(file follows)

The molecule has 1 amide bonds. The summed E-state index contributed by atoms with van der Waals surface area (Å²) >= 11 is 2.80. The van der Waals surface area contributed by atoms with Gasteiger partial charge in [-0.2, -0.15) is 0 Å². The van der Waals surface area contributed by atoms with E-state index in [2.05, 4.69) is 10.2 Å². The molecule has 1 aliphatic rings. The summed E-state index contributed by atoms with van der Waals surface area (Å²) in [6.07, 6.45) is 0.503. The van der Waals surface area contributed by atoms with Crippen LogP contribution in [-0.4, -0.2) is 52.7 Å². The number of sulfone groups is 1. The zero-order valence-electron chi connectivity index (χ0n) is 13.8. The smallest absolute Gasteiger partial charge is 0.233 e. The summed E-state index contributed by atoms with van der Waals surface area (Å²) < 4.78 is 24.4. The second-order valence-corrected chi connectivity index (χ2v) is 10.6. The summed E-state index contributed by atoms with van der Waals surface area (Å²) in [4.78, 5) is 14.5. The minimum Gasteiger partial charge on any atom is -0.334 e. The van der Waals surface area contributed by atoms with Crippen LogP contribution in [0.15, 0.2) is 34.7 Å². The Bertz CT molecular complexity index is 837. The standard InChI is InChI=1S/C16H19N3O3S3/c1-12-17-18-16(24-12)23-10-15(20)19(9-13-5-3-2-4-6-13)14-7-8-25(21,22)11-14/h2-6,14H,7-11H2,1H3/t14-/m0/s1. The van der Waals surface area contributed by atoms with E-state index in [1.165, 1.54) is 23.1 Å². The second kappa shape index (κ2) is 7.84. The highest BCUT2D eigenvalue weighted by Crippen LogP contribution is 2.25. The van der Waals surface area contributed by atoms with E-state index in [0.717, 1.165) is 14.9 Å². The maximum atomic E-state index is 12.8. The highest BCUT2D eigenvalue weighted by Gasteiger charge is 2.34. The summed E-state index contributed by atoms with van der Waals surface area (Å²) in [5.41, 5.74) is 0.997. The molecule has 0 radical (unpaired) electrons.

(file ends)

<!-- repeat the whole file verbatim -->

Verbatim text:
The molecule has 1 amide bonds. The summed E-state index contributed by atoms with van der Waals surface area (Å²) >= 11 is 2.80. The van der Waals surface area contributed by atoms with Gasteiger partial charge in [-0.2, -0.15) is 0 Å². The van der Waals surface area contributed by atoms with E-state index in [2.05, 4.69) is 10.2 Å². The molecule has 1 aliphatic rings. The summed E-state index contributed by atoms with van der Waals surface area (Å²) in [6.07, 6.45) is 0.503. The van der Waals surface area contributed by atoms with Crippen LogP contribution in [-0.4, -0.2) is 52.7 Å². The number of sulfone groups is 1. The zero-order valence-electron chi connectivity index (χ0n) is 13.8. The smallest absolute Gasteiger partial charge is 0.233 e. The summed E-state index contributed by atoms with van der Waals surface area (Å²) < 4.78 is 24.4. The second-order valence-corrected chi connectivity index (χ2v) is 10.6. The summed E-state index contributed by atoms with van der Waals surface area (Å²) in [4.78, 5) is 14.5. The minimum Gasteiger partial charge on any atom is -0.334 e. The van der Waals surface area contributed by atoms with Crippen LogP contribution in [0.15, 0.2) is 34.7 Å². The Bertz CT molecular complexity index is 837. The standard InChI is InChI=1S/C16H19N3O3S3/c1-12-17-18-16(24-12)23-10-15(20)19(9-13-5-3-2-4-6-13)14-7-8-25(21,22)11-14/h2-6,14H,7-11H2,1H3/t14-/m0/s1. The van der Waals surface area contributed by atoms with E-state index in [1.165, 1.54) is 23.1 Å². The second kappa shape index (κ2) is 7.84. The highest BCUT2D eigenvalue weighted by Crippen LogP contribution is 2.25. The van der Waals surface area contributed by atoms with E-state index in [0.717, 1.165) is 14.9 Å². The maximum atomic E-state index is 12.8. The highest BCUT2D eigenvalue weighted by Gasteiger charge is 2.34. The summed E-state index contributed by atoms with van der Waals surface area (Å²) in [5.41, 5.74) is 0.997. The molecule has 0 radical (unpaired) electrons.